Chip Scoggins
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Karl-Anthony Towns could have kept his mom’s health condition private. He could have worried in silence, knowing it was no one else’s business. Instead he chose to bare his soul, and his sadness, to the world in the hope of drawing attention to the seriousness of COVID-19.

His worst fears were realized Monday. His mother, Jacqueline Cruz-Towns, died from complications of the virus at age 59.

Towns announced in a 5½-minute Instagram video several weeks ago that his mom had contracted the virus and was on a ventilator.

“I wanted to make this video so that people understand that the severity of this disease is real,” he said. “This disease needs to not be taken lightly. Please protect your families, your loved ones, your friends, yourself. Practice social distancing. Please don’t be in places with a lot of people.”

Imagine the strength required to sit down in a chair and shoot that video. It was Towns’ most impactful act as a member of the Timberwolves because his video has been viewed nearly 2 million times in the face of a global crisis.

Towns has a large platform as an NBA star. His words carry weight because that’s the nature of professional sports. You might not agree with athletes being granted that platform to opine on important topics, but they have it and Towns used his influence to try and help others while dealing with his own personal heartbreak.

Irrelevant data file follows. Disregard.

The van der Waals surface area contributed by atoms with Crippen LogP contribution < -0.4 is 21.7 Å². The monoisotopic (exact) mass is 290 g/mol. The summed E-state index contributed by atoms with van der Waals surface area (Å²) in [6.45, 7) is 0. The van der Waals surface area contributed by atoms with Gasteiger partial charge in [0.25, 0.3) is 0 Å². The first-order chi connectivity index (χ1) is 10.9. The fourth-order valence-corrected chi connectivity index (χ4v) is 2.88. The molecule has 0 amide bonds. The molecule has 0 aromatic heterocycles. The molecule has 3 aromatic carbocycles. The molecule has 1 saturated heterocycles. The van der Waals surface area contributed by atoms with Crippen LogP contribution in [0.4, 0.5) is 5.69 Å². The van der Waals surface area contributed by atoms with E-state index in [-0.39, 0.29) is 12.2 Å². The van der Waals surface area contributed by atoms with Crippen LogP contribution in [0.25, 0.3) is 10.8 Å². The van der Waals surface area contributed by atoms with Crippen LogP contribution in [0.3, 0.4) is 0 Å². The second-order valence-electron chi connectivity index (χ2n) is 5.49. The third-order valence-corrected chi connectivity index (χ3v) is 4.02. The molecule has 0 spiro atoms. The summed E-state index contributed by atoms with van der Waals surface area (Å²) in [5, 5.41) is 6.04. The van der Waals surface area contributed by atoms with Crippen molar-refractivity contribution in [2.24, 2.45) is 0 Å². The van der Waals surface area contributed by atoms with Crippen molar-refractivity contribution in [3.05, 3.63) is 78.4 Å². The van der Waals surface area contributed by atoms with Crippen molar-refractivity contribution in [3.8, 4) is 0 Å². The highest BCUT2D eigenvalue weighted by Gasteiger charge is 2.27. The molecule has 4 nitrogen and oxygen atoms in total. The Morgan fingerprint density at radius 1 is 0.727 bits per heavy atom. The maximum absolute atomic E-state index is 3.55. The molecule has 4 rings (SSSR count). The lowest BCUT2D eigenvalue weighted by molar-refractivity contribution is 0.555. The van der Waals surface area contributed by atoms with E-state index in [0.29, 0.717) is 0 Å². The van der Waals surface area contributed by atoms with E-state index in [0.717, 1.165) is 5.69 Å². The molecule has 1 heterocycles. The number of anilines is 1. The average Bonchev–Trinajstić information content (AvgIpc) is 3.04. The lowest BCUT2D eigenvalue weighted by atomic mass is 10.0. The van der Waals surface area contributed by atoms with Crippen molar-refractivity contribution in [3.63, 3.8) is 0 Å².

That says a lot about the man.

Towns previously had announced he is donating $100,000 to Mayo Clinic to help the fight against coronavirus. That says a lot about him, too.

No loss of life is sadder than any other, but Gov. Tim Walz was correct when he noted that tragedy tends to resonate when it involves people in the public eye. People see Towns on the basketball court. They feel that connection as fans, they like him and so his mother’s death touches people because of the way they feel about her son. Tributes from people who knew her credit Jacqueline as being a wonderful mom.

This pandemic continues to stir emotions. I alternate between being antsy with being stuck at home, worried about family members and my job, and appreciative for being healthy and safe. And saddened by awful news that never seems to end. News that former Vikings quarterback Tarvaris Jackson died in a car wreck Sunday night added to it.

There are days when this all still feels so surreal. Like many, I want a return to normalcy. Or a new normal, at least. Part of that is sports. I miss watching sports and writing about them in a context other than this dreadful virus.

But self-quarantine is teaching a master course in patience and perspective. The pandemic does not come with an expiration date, which strips away our ability to control how we live. The only thing we can control is staying home. That part matters.

Towns made that plea in his video before his mother died. Many people heard his words and I’m hoping took social distancing more seriously because this crisis affects everybody, not just some of us. That was one of his goals in sharing such private details.

News of his mom’s death spurred messages of support from around the sports world. Hopefully he finds comfort from that.

I watched his video again Monday. He looked sad and worried but also resolute.

“I hope my story helps,” he said. “I hope my story gives you the correct information.”

He expressed optimism that his mom would survive, noting that he looked forward to “rejoicing” when she does. Sadly, his family won’t get to experience that with her.

His message still resonates, though. His story helps if we’re willing to listen.